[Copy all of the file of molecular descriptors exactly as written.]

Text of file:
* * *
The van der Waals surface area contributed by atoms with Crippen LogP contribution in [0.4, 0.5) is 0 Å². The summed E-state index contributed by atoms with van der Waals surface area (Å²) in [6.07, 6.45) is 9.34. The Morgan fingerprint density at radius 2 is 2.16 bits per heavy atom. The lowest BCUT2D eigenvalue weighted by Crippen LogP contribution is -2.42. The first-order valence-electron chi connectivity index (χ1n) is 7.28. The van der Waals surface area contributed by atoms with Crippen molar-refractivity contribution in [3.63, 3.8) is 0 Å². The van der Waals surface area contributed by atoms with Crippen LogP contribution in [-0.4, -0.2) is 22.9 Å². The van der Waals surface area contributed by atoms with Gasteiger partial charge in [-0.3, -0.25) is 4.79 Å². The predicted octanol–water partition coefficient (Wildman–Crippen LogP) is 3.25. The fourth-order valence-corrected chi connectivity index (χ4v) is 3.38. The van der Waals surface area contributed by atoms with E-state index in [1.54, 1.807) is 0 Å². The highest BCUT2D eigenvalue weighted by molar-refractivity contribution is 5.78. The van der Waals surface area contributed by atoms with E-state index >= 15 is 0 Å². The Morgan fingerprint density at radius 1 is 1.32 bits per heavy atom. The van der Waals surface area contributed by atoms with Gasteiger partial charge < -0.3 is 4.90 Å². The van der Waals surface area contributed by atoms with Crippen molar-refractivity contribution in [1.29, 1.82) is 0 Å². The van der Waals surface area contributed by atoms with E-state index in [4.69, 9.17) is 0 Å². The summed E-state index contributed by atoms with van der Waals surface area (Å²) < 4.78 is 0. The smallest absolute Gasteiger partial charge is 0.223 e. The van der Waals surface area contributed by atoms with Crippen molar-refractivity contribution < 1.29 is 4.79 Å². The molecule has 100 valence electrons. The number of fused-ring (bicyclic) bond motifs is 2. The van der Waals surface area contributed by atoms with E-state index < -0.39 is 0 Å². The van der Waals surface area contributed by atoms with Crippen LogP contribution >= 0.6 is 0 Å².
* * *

The van der Waals surface area contributed by atoms with Crippen LogP contribution in [0.4, 0.5) is 0 Å². The summed E-state index contributed by atoms with van der Waals surface area (Å²) in [6.07, 6.45) is 9.34. The Morgan fingerprint density at radius 2 is 2.16 bits per heavy atom. The lowest BCUT2D eigenvalue weighted by Crippen LogP contribution is -2.42. The first-order valence-electron chi connectivity index (χ1n) is 7.28. The van der Waals surface area contributed by atoms with Crippen molar-refractivity contribution in [3.63, 3.8) is 0 Å². The van der Waals surface area contributed by atoms with Crippen LogP contribution in [-0.4, -0.2) is 22.9 Å². The van der Waals surface area contributed by atoms with Gasteiger partial charge in [-0.3, -0.25) is 4.79 Å². The predicted octanol–water partition coefficient (Wildman–Crippen LogP) is 3.25. The fourth-order valence-corrected chi connectivity index (χ4v) is 3.38. The van der Waals surface area contributed by atoms with E-state index in [1.54, 1.807) is 0 Å². The highest BCUT2D eigenvalue weighted by molar-refractivity contribution is 5.78. The van der Waals surface area contributed by atoms with E-state index >= 15 is 0 Å². The Morgan fingerprint density at radius 1 is 1.32 bits per heavy atom. The van der Waals surface area contributed by atoms with Gasteiger partial charge < -0.3 is 4.90 Å². The van der Waals surface area contributed by atoms with Crippen molar-refractivity contribution in [1.29, 1.82) is 0 Å². The van der Waals surface area contributed by atoms with E-state index in [4.69, 9.17) is 0 Å². The summed E-state index contributed by atoms with van der Waals surface area (Å²) < 4.78 is 0. The smallest absolute Gasteiger partial charge is 0.223 e. The van der Waals surface area contributed by atoms with Crippen molar-refractivity contribution < 1.29 is 4.79 Å². The molecule has 100 valence electrons. The number of fused-ring (bicyclic) bond motifs is 2. The van der Waals surface area contributed by atoms with E-state index < -0.39 is 0 Å². The van der Waals surface area contributed by atoms with Crippen LogP contribution >= 0.6 is 0 Å².